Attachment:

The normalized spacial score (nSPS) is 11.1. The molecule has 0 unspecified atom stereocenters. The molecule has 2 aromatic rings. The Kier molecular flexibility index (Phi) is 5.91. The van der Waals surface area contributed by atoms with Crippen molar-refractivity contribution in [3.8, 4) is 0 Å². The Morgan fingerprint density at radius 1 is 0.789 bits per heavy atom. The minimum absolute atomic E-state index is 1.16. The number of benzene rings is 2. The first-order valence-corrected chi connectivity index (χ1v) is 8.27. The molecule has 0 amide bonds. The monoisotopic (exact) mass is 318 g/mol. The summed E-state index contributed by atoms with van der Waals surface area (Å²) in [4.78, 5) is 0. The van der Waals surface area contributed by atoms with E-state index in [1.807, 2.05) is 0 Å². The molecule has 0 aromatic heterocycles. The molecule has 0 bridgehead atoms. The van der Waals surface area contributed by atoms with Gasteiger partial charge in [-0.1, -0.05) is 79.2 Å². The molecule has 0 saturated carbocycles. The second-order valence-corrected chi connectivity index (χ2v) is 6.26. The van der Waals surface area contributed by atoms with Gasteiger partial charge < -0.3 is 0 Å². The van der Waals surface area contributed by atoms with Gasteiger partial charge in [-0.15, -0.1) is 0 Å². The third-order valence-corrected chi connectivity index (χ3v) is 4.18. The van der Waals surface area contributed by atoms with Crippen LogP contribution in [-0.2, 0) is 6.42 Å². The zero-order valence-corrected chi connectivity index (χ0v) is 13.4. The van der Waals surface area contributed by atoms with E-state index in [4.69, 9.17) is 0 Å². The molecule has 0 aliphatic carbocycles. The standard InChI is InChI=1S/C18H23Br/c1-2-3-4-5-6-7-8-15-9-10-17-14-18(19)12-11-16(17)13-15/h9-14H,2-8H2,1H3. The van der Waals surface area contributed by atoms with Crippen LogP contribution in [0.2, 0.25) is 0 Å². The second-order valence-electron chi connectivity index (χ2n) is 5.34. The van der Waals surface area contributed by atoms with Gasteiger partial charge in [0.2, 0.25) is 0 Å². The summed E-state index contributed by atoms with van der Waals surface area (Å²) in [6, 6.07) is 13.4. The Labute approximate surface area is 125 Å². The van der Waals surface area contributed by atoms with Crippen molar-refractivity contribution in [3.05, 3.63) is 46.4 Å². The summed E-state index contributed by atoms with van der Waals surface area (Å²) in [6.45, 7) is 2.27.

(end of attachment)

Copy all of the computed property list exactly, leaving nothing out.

The normalized spacial score (nSPS) is 11.1. The molecule has 0 unspecified atom stereocenters. The molecule has 2 aromatic rings. The Kier molecular flexibility index (Phi) is 5.91. The van der Waals surface area contributed by atoms with Crippen molar-refractivity contribution in [3.8, 4) is 0 Å². The Morgan fingerprint density at radius 1 is 0.789 bits per heavy atom. The minimum absolute atomic E-state index is 1.16. The number of benzene rings is 2. The first-order valence-corrected chi connectivity index (χ1v) is 8.27. The molecule has 0 amide bonds. The monoisotopic (exact) mass is 318 g/mol. The summed E-state index contributed by atoms with van der Waals surface area (Å²) in [4.78, 5) is 0. The van der Waals surface area contributed by atoms with E-state index in [1.807, 2.05) is 0 Å². The molecule has 0 aromatic heterocycles. The molecule has 0 bridgehead atoms. The van der Waals surface area contributed by atoms with Gasteiger partial charge in [-0.1, -0.05) is 79.2 Å². The molecule has 0 saturated carbocycles. The second-order valence-corrected chi connectivity index (χ2v) is 6.26. The van der Waals surface area contributed by atoms with Gasteiger partial charge < -0.3 is 0 Å². The van der Waals surface area contributed by atoms with Gasteiger partial charge in [-0.15, -0.1) is 0 Å². The third-order valence-corrected chi connectivity index (χ3v) is 4.18. The van der Waals surface area contributed by atoms with Crippen LogP contribution in [-0.2, 0) is 6.42 Å². The zero-order valence-corrected chi connectivity index (χ0v) is 13.4. The van der Waals surface area contributed by atoms with E-state index in [4.69, 9.17) is 0 Å². The molecule has 0 aliphatic carbocycles. The standard InChI is InChI=1S/C18H23Br/c1-2-3-4-5-6-7-8-15-9-10-17-14-18(19)12-11-16(17)13-15/h9-14H,2-8H2,1H3. The van der Waals surface area contributed by atoms with Crippen LogP contribution in [0.2, 0.25) is 0 Å². The second-order valence-electron chi connectivity index (χ2n) is 5.34. The van der Waals surface area contributed by atoms with Gasteiger partial charge in [0.2, 0.25) is 0 Å². The summed E-state index contributed by atoms with van der Waals surface area (Å²) in [6, 6.07) is 13.4. The Labute approximate surface area is 125 Å². The van der Waals surface area contributed by atoms with Crippen molar-refractivity contribution in [3.05, 3.63) is 46.4 Å². The summed E-state index contributed by atoms with van der Waals surface area (Å²) in [6.45, 7) is 2.27.